2. Choose three things to be grateful for every day.Counting your blessings isn’t just reserved for Thanksgiving. Whether you write them down in a notebook or on a Post-It note, or sit with loved ones and say them out loud to one another, the important thing is to be intentional about stopping and acknowledging the things you’re grateful for, even – and maybe especially – when you’ve had a bad day.

They could be small things like a warm shower in the morning or your favorite hot beverage on a cold day. They could be things you take for granted, like the safety of loved ones as they commute to and from work, or the sunshine – even when the wind is howling outside. Whatever they are, take time to notice and appreciate them.

Mr. Pettit says, “The repeated process of expressing gratitude every day is what matters most. This might seem strange or difficult at first, but you’ll notice after a few days and weeks it gets easier to identify and express gratitude for those three things you’re grateful for.”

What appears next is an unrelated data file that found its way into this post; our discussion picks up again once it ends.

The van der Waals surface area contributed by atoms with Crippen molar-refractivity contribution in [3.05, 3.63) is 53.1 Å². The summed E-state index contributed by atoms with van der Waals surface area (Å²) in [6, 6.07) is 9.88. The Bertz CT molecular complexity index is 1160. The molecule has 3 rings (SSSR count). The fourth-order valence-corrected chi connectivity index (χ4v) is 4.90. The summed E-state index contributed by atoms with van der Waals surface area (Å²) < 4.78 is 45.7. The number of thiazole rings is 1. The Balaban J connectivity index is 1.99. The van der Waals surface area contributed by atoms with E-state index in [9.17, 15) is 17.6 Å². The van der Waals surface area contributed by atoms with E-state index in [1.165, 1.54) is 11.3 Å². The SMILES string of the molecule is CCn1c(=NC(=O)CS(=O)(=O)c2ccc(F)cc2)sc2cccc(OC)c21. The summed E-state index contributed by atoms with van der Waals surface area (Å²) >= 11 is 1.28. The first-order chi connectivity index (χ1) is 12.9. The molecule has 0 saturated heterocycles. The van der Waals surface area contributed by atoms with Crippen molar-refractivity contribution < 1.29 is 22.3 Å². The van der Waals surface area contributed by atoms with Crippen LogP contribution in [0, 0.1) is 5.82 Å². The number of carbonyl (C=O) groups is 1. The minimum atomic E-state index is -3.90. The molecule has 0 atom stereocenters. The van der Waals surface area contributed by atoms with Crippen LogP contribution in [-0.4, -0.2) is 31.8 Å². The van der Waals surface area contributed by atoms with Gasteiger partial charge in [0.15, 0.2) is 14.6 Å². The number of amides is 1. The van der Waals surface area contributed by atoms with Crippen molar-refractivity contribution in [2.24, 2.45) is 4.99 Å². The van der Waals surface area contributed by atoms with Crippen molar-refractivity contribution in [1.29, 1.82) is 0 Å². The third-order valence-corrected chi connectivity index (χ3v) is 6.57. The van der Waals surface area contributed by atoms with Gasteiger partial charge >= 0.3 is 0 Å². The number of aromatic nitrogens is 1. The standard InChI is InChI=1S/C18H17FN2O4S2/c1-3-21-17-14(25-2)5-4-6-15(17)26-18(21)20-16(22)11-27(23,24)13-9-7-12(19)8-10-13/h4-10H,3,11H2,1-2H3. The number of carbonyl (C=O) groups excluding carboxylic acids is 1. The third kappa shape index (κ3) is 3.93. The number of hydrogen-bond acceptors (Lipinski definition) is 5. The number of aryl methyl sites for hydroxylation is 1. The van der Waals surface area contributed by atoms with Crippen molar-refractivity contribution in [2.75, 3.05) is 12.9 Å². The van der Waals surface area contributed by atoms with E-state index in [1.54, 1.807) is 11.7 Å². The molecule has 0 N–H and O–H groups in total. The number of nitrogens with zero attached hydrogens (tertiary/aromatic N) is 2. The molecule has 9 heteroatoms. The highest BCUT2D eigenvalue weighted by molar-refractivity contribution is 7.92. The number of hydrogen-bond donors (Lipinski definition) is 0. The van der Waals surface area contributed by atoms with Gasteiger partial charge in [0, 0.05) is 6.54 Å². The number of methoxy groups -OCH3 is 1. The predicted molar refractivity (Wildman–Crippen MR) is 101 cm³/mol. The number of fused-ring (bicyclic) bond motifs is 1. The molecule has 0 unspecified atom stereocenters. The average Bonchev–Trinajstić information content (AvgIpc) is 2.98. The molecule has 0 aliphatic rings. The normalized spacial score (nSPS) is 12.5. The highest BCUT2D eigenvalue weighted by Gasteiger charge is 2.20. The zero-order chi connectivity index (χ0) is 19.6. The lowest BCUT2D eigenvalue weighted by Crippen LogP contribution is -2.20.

3. Surround yourself with grateful people.This one is obvious, but it may be one of the most difficult to achieve. It’s true that we don’t always get to distance ourselves from negative family members or coworkers, but most of us do get to decide how to spend our time and who to spend it with (another reason to be grateful). Gradually, over time, weed out the negative people in your life and hang out with ones who boost your positivity. Then send them a note of gratitude for the impact they have on you.